Drive-thrus part of Dunkin' Donuts UK return
Whatever, Dunkin' is back and hoping Brits will grab its jam, coffee and carbs with the help of drive-thrus.
Fat attackA good 10% of Dunkin' Donuts UK franchise businesses will likely be drive-thrus says the company. It's not all about donuts: butties and porridge will be offered, plus coffee. Coffee is important - a business far bigger than tea in the UK. (Dunkin' will have watched Starbucks' UK success closely.)
In a Time article recently, restaurant analyst for Jefferies & Co, Andy Barish, said the donut bit can mislead. "Donuts are still a significant part of their [Dunkin' Donuts] business. But at the end of the day, it's a coffee company."
The coffee side of its business is reputed to carry very high margins. Krispy Kreme, which has around 50 stores in the UK, is also a competitor.
The UK coffee-to-rolls-to-muffins market looks increasingly crowded. Bear in mind many players in this market have done well, despite huge the financial pressures on consumers through the downturn.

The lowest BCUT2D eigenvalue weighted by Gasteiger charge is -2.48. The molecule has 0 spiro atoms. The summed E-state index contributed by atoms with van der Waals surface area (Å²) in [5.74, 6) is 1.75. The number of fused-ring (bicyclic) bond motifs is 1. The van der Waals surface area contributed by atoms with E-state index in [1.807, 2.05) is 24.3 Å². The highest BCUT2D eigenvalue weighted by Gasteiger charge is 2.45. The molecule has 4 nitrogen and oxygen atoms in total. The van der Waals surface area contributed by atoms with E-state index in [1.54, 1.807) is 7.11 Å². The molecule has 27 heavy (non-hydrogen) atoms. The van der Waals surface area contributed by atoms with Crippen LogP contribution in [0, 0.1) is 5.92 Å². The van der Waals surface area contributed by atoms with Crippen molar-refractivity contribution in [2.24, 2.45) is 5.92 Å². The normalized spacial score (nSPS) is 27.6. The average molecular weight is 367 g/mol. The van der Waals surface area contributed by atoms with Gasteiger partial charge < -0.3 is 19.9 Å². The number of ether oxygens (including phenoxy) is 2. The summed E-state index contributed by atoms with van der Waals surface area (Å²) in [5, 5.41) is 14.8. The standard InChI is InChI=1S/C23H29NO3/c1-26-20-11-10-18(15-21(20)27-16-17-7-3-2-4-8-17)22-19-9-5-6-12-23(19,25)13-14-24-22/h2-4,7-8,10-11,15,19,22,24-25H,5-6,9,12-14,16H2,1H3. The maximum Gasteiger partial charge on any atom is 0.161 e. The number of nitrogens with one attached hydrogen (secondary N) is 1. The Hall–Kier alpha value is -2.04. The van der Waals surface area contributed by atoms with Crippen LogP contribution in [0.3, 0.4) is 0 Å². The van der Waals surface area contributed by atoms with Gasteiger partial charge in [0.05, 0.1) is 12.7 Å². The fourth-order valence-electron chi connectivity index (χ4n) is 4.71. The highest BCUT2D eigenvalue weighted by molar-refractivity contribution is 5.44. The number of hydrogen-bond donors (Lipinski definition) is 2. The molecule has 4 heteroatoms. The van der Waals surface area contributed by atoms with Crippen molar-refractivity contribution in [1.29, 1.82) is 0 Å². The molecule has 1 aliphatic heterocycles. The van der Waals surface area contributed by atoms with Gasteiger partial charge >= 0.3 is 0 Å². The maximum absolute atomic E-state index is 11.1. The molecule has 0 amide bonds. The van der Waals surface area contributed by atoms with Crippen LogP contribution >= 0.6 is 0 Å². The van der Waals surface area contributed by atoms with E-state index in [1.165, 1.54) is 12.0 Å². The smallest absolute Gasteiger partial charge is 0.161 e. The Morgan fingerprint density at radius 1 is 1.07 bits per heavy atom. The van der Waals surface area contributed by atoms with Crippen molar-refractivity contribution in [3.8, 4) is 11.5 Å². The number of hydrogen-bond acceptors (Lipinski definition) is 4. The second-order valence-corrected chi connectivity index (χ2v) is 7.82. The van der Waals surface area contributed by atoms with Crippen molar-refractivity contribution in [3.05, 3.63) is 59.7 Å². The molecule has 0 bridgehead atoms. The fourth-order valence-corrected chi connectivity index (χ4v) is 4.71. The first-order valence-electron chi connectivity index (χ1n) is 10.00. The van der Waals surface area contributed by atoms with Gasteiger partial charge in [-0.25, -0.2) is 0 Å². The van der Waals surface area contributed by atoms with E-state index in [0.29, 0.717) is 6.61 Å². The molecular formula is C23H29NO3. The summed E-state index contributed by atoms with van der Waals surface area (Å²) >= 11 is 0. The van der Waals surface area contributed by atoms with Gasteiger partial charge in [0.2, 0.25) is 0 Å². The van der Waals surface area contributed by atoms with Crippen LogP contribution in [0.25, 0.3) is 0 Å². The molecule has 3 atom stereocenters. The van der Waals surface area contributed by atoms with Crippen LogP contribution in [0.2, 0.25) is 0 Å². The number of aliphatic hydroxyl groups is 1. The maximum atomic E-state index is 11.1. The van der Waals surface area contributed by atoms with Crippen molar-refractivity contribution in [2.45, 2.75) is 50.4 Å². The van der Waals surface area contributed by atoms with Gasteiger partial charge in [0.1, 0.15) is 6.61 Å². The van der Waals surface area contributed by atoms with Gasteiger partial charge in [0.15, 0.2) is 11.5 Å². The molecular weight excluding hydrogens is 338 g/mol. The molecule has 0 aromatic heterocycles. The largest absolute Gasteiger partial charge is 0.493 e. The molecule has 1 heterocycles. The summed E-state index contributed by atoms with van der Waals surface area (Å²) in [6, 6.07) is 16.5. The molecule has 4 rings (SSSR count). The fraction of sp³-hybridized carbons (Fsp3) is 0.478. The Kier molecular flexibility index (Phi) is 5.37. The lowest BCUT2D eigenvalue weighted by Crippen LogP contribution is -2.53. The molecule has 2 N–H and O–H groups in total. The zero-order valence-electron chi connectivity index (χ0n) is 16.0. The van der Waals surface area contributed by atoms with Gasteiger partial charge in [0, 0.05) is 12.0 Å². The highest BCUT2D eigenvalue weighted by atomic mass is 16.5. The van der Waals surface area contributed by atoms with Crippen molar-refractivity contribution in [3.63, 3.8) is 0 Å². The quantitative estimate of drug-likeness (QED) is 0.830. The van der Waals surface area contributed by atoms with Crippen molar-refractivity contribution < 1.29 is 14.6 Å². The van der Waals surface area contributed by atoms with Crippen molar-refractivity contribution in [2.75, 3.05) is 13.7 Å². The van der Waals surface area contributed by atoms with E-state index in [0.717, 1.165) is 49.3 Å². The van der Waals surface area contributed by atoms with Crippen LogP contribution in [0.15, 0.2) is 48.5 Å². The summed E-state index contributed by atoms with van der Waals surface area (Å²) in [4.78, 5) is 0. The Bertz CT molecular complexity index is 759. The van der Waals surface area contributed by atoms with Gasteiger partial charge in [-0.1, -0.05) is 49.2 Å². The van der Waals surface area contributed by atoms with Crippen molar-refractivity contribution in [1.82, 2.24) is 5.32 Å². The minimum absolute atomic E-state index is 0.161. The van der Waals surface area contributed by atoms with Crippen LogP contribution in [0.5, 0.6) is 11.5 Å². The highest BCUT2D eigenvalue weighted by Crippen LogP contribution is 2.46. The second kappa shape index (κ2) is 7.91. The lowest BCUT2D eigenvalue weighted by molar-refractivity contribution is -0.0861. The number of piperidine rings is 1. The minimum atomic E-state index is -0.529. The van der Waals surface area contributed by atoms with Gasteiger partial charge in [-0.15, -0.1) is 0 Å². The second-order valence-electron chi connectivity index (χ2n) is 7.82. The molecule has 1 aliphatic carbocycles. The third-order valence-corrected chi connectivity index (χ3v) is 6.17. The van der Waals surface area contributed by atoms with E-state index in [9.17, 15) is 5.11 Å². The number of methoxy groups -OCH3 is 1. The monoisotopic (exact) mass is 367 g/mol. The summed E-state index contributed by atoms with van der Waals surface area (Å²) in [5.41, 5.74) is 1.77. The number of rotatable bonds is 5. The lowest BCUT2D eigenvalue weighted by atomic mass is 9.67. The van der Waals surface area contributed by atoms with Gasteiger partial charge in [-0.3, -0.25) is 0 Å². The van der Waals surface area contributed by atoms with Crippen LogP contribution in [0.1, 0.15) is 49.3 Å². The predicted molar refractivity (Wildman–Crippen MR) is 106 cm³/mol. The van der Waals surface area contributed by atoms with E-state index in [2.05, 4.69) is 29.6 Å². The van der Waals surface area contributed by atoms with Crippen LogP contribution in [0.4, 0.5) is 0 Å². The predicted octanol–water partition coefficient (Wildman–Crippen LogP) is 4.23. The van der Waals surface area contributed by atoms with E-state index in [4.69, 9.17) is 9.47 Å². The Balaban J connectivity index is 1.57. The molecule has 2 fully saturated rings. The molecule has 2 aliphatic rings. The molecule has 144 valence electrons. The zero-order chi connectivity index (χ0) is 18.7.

Drive-thru boostLonger term, Dunkin' wants to grow the London store count to 50 in the next five years and up to 150 across the UK, helped by various alliances. Competitive rents may help. Some high street retail space saw modest increases in restaurants, cafes and betting shops during the downturn as many stores closed.
As for drive-thrus, the UK has less leeway than the US due to land constraints. Tesco trialled a drive-through supermarket in 2010 with very strong results and the drive-thru formula has now been rolled out to 200 grocery Click & Collect drive-thru locations Tesco claims.
The UK also has its first drive-thru bank: a Metro Bank branch in Slough.
But as the Guardian pointed out earlier in the year, the first casualty in any doughnut war is your waistline. There's 49g of sugar in every one Dunkin' donut. "That's more than half the guideline daily amount," sniffed the paper.